Making a System for the Internet Society, Starting From “Cooperation”

I know people overseas who feel that the internet is a huge revolution, bigger than the Industrial Revolution. There is a transformation taking place in which the systems and rules that humans have created up until the 20th century are not sufficient to cope with the situation. For Japan, it may be similar to the time at the end of the Edo period when the country was opened up to the world and the door was suddenly opened to the rest of the world. Furthermore, through the use of personal computers and smartphones each of us have a direct connection to the wider world. Up until now, the carriers who provide services and users have had a type of hierarchical relationship where users have enjoyed services within a range devised by the carriers, however, the internet environment is calling for a situation in which the structure differs to what has been in place until now. For example, there are situations where users themselves capitulate to risks that were not seen, and there are some users who are more knowledgeable and skillful than the carriers who create mechanisms with ill intention with which they deceive ordinary users. The telecommunications carriers and manufacturers who provide the devices cannot imagine nor grasp the behavior of each and every user. As a result, we must implement a legislative system and build new systems which are safe and secure as soon as possible, but there is nobody who can take the leadership to make these happen.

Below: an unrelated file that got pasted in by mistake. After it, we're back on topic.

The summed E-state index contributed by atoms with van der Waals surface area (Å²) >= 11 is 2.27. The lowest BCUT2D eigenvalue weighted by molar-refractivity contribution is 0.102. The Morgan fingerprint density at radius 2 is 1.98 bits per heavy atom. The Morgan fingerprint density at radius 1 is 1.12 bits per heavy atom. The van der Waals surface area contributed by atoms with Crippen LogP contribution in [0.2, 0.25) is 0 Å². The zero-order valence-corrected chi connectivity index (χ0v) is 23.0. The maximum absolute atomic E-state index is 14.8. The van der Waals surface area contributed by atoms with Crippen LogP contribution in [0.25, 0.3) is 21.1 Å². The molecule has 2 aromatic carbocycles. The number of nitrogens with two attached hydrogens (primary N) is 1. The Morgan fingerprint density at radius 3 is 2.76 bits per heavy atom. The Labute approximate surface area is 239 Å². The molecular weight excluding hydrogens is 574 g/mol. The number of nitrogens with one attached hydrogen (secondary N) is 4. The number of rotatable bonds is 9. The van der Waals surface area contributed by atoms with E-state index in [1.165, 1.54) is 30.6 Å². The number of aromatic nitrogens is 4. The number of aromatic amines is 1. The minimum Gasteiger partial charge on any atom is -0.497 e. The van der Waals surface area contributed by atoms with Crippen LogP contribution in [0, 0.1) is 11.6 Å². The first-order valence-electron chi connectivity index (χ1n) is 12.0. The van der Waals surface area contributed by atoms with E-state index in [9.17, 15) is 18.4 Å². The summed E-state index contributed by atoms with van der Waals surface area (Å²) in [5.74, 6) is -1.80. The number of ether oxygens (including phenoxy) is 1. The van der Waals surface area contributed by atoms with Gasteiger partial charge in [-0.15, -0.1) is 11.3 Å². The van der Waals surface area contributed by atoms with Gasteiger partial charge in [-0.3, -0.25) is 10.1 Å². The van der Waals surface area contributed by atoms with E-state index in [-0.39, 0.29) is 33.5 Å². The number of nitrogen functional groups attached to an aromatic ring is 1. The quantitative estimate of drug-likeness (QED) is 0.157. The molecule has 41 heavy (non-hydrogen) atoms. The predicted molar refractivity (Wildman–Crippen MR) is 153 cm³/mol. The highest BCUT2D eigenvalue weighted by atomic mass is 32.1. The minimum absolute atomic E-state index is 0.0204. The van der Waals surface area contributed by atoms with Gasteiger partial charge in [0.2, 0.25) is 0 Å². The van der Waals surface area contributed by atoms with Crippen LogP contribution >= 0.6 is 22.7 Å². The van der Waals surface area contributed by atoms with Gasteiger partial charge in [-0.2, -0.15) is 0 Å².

In other words, in thinking about a system to replace the system that has been in place until the 20th century, a 20th century style approach is not sufficient. A “top-down” method is not what’s required, instead it can be said that what is urgently needed at first is for countries, carriers, makers and users to discuss how to build a safe and secure environment, and to make a structure to build a cooperative, new environment.

These Days it’s also Important to Protect Yourself
Mobile phone SIMs have been unlocked in the current environment where we really need to start building a safe and secure environment. Using this as an opportunity, as users, I’d like each and every one of us to not just pursue convenience but to be properly aware of the hidden risks and enhance our attitude to protecting ourselves. Around the world, why is it common practice to have SIM lock-free and the ability to purchase SIM cards easily? This is because it is also common practice for users to implement countermeasures against risks such as not talking to callers who don’t provide their name, not opening mails from people they don’t know, putting security software on their phones, and constantly updating this software. Although it is also a problem that there are limited opportunities to learn this type of common sense, the convenience of the internet also means that it is possible to research and investigate about the hidden risks of the internet. Please utilize this kind of convenience skillfully. While there are users currently who are happy about SIM lock-free, it is also the case that there are some people who will try to misuse SIM cards.

* The contents of articles on M's Opinion are based on the personal ideas and opinions of the author and do not indicate the official opinion of Meiji University.

Profile

Ikufumi Niimi
Professor, School of Law, Meiji University

Research Topic:
Civil Law and Legislative Support

Degree:
Master’s Degree (Law)